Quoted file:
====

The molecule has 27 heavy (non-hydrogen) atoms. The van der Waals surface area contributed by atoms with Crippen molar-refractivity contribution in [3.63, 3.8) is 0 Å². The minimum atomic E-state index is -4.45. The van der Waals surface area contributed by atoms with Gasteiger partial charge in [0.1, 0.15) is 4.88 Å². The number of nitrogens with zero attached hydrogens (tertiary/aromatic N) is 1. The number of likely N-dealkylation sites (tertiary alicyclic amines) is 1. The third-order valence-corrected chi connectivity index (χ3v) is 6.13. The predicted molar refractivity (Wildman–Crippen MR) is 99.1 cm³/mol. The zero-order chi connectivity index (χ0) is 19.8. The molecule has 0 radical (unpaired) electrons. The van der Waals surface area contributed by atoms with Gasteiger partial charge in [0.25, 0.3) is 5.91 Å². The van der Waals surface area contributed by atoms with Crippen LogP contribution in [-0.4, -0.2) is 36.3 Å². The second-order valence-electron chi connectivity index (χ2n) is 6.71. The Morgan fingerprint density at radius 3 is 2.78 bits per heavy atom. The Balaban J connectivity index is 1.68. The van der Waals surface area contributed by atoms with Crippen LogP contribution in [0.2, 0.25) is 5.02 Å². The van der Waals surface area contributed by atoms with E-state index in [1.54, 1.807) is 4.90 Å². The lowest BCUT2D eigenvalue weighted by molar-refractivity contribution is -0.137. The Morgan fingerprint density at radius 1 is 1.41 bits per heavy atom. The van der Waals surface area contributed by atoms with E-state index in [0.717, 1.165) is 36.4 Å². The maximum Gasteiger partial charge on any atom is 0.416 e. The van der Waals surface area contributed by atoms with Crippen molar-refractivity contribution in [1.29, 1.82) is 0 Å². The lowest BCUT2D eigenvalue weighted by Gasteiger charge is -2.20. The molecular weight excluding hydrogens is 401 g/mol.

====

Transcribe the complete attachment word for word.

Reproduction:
The molecule has 27 heavy (non-hydrogen) atoms. The van der Waals surface area contributed by atoms with Crippen molar-refractivity contribution in [3.63, 3.8) is 0 Å². The minimum atomic E-state index is -4.45. The van der Waals surface area contributed by atoms with Gasteiger partial charge in [0.1, 0.15) is 4.88 Å². The number of nitrogens with zero attached hydrogens (tertiary/aromatic N) is 1. The number of likely N-dealkylation sites (tertiary alicyclic amines) is 1. The third-order valence-corrected chi connectivity index (χ3v) is 6.13. The predicted molar refractivity (Wildman–Crippen MR) is 99.1 cm³/mol. The zero-order chi connectivity index (χ0) is 19.8. The molecule has 0 radical (unpaired) electrons. The van der Waals surface area contributed by atoms with Gasteiger partial charge in [0.25, 0.3) is 5.91 Å². The van der Waals surface area contributed by atoms with Crippen LogP contribution in [-0.4, -0.2) is 36.3 Å². The second-order valence-electron chi connectivity index (χ2n) is 6.71. The Morgan fingerprint density at radius 3 is 2.78 bits per heavy atom. The Balaban J connectivity index is 1.68. The van der Waals surface area contributed by atoms with Crippen LogP contribution in [0.2, 0.25) is 5.02 Å². The van der Waals surface area contributed by atoms with E-state index in [1.54, 1.807) is 4.90 Å². The lowest BCUT2D eigenvalue weighted by molar-refractivity contribution is -0.137. The Morgan fingerprint density at radius 1 is 1.41 bits per heavy atom. The van der Waals surface area contributed by atoms with E-state index in [0.717, 1.165) is 36.4 Å². The maximum Gasteiger partial charge on any atom is 0.416 e. The van der Waals surface area contributed by atoms with Crippen molar-refractivity contribution in [1.29, 1.82) is 0 Å². The lowest BCUT2D eigenvalue weighted by Gasteiger charge is -2.20. The molecular weight excluding hydrogens is 401 g/mol.